The WHS held its annual meeting on September 20 via Zoom. It was the first time that the meeting was held remotely and was only a business meeting of the membership with no presentation.
The 1820’s wallpaper in the Bradley Law Office is currently being cleaned and stabilized by Works on Paper in Bellows Falls, Vermont.
The “Fashioning Bygone Fashions” website is still available here. This is Sonia Scott’s remarkable work with the 1812-era clothing that was stored in the Bradley Law Office.
Westminster is one of Vermont’s oldest and most historic towns, beginning as Township No. 1, or New Taunton, under the jurisdiction of the Massachusetts Bay Colony in 1734. There was no permanent settlement until 1751, when a survey placed “No. 1” in the New Hampshire Grants with the name of Westminster. In 1762, when the King decreed that the Connecticut River would be the border between New Hampshire and New York, Westminster became a part of Cumberland County, New York.
The main street in Westminster Village on Route 5 was laid out during the reign of George the Second, and called the King’s Highway. Originally, the right-of-way was ten rods wide, having been designed for use as a training ground for the military company. Today, the house fronts along the King’s Highway are still 165 feet apart.
The County Court House was located in Westminster from 1772 to 1778 and was the scene of many historic meetings and conventions. Perhaps the most unusual was in January 1777, when citizens declared Vermont as a free and independent republic, which lasted until it joined the United States in 1791 and the 14th state.
This same courthouse that was the scene of the Westminster Massacre two years previously, an event considered by many as the first bloodshed in the Revolutionary War, one month before the Battle of Lexington. Tory judges ran the court, but this Loyalist domination proved to be too much for area Colonists, or Patriots. King George’s courts of justice were almost closed in the colonies except in New York, where they continued to refuse to adopt the resolves of the Continental Congress. When they still insisted on holding court, people here rebelled. It was time for a March court session to consider action to collect debts, when a history-making event occurred.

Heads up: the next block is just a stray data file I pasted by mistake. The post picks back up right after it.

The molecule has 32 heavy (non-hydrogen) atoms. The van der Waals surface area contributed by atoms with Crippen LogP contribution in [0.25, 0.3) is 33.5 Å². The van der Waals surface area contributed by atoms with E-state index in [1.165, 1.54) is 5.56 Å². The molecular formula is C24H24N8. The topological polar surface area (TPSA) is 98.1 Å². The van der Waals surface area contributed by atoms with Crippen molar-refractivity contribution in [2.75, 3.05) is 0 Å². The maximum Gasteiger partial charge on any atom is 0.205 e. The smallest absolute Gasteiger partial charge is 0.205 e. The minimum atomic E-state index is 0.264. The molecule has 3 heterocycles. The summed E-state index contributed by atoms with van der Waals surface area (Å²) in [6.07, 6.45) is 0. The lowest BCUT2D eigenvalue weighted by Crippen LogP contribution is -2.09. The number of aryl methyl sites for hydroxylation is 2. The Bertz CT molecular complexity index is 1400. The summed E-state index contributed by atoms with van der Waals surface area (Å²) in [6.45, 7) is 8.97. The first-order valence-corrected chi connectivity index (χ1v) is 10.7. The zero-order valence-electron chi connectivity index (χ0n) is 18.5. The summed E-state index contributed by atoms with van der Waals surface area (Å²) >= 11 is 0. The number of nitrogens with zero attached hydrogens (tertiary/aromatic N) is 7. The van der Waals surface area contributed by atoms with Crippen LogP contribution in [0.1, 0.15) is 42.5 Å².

Several men tried, without success, to talk the judge out of opening court. Realizing that they’d have to be inside the building first to be heard, as they wouldn’t be allowed admittance when officials arrived, a group of about 100 citizens entered the courthouse during the afternoon preceding court day, with a plan to remain until the judge heard their complaints. They went into the building armed only with clubs from a neighbor’s woodpile, having been assured by the judge that here would be no bloodshed. While the Patriots were in possession of the building,As a result of this Westminster Massacre, Patriots quickly assembled in Westminster the next day, coming from west of the Green Mountains, the southern part of the county, and from Massachusetts. About 500 men equipped for war were assembled here. The judge and other court officials were taken to prison in Northampton, MA, on a decision made by a committee formed by the crowd. Court was never again held in this county under the rule of Great Britain’s King George. The old court building stood, unoccupied, from 1788, when Newfane became the county seat, until 1806 when it was sold and torn down.
The Town of Westminster has been first in many events, including:
- First Township granted in Vermont, named Township No.1 in 1736. In 1752, the Province of New Hampshire incorporated it as Westminster.
- First State Bank established in 1807.
- First Printing Office established in Vermont by Spooner & Green in 1778.
- First newspaper in Vermont, “The Vermont Gazette” or “Green Mt. Postboy” was printed on the old Day Press, the first used in North America north of Mexico. This press is preserved in the Vermont Historical Museum in Montpelier.